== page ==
Most recent review:
Bonapita Mediterranean Bakery and Grille, 2/2015
Boston, Downtown Crossing, 49 Franklin St.
Recently, I sneaked out of Wellesley and went downtown for lunch at Bonapita. With all the snow and transportation issues that city is having right now, I figured it was my duty to jump the Wellesley border, if only for a few hours, to help out the city I love. The crossing was painless. I hopped on the MBTA Green line D train out of Waban, got off at Downtown Crossing and there I was, in the big city. Fabulous.
Less fabulous is the fact that Boston has been pounded by 78.5 inches of snow as of this writing. Normal snowfall by this time of year is 27.4. That amount of fluffy white makes a city that prides itself on its broadmindedness as the Athens of America into a very narrow place. The streets are narrow, the sidewalks are narrow, and your chances of getting parking are narrow to nonexistent.
Despite the inconveniences of so much snow, Bonapita is doing its best to remind us that out there in the world is a warm Mediterranean, and they are serving up the flavors that can take us there, if only for a meal. The lunch spot, open Monday – Friday, 11:30am – 4pm, offers four main dish choices: Chicken a la Plancha (chicken marinated in spices, roasted on a hot plancha grill); meatballs cooked with lemon and herbs; black bean and beets patties; and mushrooms, lentils, and thyme.
Decide on one of the four and have them fill it, plate it, or toss it, meaning you either get your meal in a homemade soft pita, on a platter, or as a salad. I tried the chicken a la Plancha, tossed ($7.99) and was served a filling, healthy meal. The hot sauce they serve on the side added even more flavor to a crisp salad that was already packed with sunshiny flavor.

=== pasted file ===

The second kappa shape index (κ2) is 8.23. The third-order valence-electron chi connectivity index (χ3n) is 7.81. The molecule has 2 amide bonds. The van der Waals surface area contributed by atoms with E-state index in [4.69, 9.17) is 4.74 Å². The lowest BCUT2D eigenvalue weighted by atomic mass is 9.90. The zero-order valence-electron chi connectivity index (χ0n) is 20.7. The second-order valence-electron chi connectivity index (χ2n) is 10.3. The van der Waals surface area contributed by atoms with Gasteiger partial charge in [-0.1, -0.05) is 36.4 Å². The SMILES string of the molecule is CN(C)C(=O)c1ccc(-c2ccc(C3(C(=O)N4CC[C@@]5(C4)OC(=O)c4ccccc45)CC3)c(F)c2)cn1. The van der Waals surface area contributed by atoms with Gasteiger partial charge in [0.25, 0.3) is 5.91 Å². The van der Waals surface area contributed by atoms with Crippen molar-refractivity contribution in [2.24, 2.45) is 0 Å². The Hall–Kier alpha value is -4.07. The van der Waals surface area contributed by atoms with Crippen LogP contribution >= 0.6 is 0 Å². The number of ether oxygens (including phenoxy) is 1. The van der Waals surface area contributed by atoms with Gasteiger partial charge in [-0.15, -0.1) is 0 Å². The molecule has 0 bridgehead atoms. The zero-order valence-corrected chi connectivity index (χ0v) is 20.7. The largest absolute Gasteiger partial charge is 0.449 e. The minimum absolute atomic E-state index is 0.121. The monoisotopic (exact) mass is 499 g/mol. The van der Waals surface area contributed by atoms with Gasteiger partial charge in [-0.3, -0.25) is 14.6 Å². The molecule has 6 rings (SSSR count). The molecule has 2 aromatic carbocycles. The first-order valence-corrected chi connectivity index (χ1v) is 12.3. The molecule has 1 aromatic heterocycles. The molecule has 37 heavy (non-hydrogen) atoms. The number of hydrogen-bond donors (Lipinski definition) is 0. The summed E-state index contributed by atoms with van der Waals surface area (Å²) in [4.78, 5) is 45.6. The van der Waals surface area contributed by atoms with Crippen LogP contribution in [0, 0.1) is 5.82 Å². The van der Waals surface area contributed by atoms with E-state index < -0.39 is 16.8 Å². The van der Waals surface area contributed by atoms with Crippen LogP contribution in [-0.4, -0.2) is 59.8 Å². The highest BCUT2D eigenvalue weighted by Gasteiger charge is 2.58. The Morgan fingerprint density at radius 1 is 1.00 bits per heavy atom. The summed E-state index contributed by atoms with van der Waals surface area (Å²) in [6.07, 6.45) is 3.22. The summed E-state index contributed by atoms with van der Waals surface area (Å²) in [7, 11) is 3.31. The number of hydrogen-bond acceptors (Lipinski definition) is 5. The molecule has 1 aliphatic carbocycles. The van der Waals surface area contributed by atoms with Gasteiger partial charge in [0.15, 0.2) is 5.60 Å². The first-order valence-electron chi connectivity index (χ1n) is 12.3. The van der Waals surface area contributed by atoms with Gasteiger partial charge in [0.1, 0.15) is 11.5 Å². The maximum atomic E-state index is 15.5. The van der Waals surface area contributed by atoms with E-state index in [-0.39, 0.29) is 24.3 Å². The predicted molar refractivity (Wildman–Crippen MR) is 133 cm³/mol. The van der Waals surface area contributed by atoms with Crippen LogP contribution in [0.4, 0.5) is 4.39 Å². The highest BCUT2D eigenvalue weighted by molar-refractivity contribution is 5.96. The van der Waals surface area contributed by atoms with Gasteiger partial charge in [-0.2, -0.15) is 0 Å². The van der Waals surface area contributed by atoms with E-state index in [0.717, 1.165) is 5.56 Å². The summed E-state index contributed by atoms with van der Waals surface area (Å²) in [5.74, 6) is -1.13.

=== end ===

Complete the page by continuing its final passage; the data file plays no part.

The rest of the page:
In addition, they offer a few soups. Red lentil, chick pea, and sweet green pea were on the menu the day I was there.
If you’re on Route 9 in Framingham running errands and crave a quick Mexican lunch or dinner, try Chipotle Mexican Grill. Located in Shopper’s World (that’s the one where Office Depot, TJ Maxx, and DSW Shoes are located), it’s a place where the Route 9 crowd converges, from parents with toddlers to area workers looking for a quick bite. The concrete floors and hard, modern materials within mirror the concrete jungle outside, and loud but tuneful enough music keeps the vibe energetic and casual. I’ve been there three times in the past several weeks during the lunch rush and was greeted with a line that stretched to the door on each occasion. The staff moves it along, however, and some customers actually seemed dismayed that they didn’t get a chance to deal with all their texts and emails before it was suddenly their turn.
My favorite meal lately is a salad made up of a chopped romaine lettuce base topped with black beans, chicken, mild salsa, cheese, and guacamole. The menu informed me that the calorie count for my meal was 170 -780, so I was either really virtuous or a dieting train wreck. Last time, I made it through 3/4 of my meal, so I either consumed about 120 calories (great, I’ll be starving by 4:00 p.m.) or 600 calories (disaster, why did I agree to the guacamole?). If a salad isn’t what you’re after, the menu also includes burritos and tacos, each with equally inscrutable calorie counts.
Chipotle seems serious about bringing everybody to the table. They are zealous about accommodating people with dietary restrictions. The menu says, “We use no peanuts, tree nuts, or any other kind of nuts in our food.” If you are gluten-free, they are there to serve you. If you are dairy-free, they point out that only their cheese and sour cream contain dairy. Vegetarians can do well here, and even vegans have a fighting chance.